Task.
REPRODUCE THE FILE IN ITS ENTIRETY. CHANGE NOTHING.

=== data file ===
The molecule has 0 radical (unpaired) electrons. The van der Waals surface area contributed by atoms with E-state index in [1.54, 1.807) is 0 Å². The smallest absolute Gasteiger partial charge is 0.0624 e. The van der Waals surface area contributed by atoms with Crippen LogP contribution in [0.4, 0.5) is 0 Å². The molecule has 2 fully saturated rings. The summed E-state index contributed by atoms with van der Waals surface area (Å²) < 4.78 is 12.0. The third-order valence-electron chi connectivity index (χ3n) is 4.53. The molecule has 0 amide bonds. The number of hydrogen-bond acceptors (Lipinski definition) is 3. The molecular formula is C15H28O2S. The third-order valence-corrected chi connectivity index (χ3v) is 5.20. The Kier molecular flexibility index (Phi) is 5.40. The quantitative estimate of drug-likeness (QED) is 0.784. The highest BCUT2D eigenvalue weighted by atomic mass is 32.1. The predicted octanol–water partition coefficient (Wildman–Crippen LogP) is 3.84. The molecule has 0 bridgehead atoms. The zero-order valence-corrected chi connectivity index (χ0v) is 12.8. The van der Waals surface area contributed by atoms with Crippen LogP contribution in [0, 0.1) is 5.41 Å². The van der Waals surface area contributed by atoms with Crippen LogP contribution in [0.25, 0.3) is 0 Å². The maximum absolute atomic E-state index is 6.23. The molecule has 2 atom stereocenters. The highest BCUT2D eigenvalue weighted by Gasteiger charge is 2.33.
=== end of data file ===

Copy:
The molecule has 0 radical (unpaired) electrons. The van der Waals surface area contributed by atoms with E-state index in [1.54, 1.807) is 0 Å². The smallest absolute Gasteiger partial charge is 0.0624 e. The van der Waals surface area contributed by atoms with Crippen LogP contribution in [0.4, 0.5) is 0 Å². The molecule has 2 fully saturated rings. The summed E-state index contributed by atoms with van der Waals surface area (Å²) < 4.78 is 12.0. The third-order valence-electron chi connectivity index (χ3n) is 4.53. The molecule has 0 amide bonds. The number of hydrogen-bond acceptors (Lipinski definition) is 3. The molecular formula is C15H28O2S. The third-order valence-corrected chi connectivity index (χ3v) is 5.20. The Kier molecular flexibility index (Phi) is 5.40. The quantitative estimate of drug-likeness (QED) is 0.784. The highest BCUT2D eigenvalue weighted by atomic mass is 32.1. The predicted octanol–water partition coefficient (Wildman–Crippen LogP) is 3.84. The molecule has 0 bridgehead atoms. The zero-order valence-corrected chi connectivity index (χ0v) is 12.8. The van der Waals surface area contributed by atoms with Crippen LogP contribution in [0, 0.1) is 5.41 Å². The van der Waals surface area contributed by atoms with Crippen LogP contribution in [0.25, 0.3) is 0 Å². The maximum absolute atomic E-state index is 6.23. The molecule has 2 atom stereocenters. The highest BCUT2D eigenvalue weighted by Gasteiger charge is 2.33.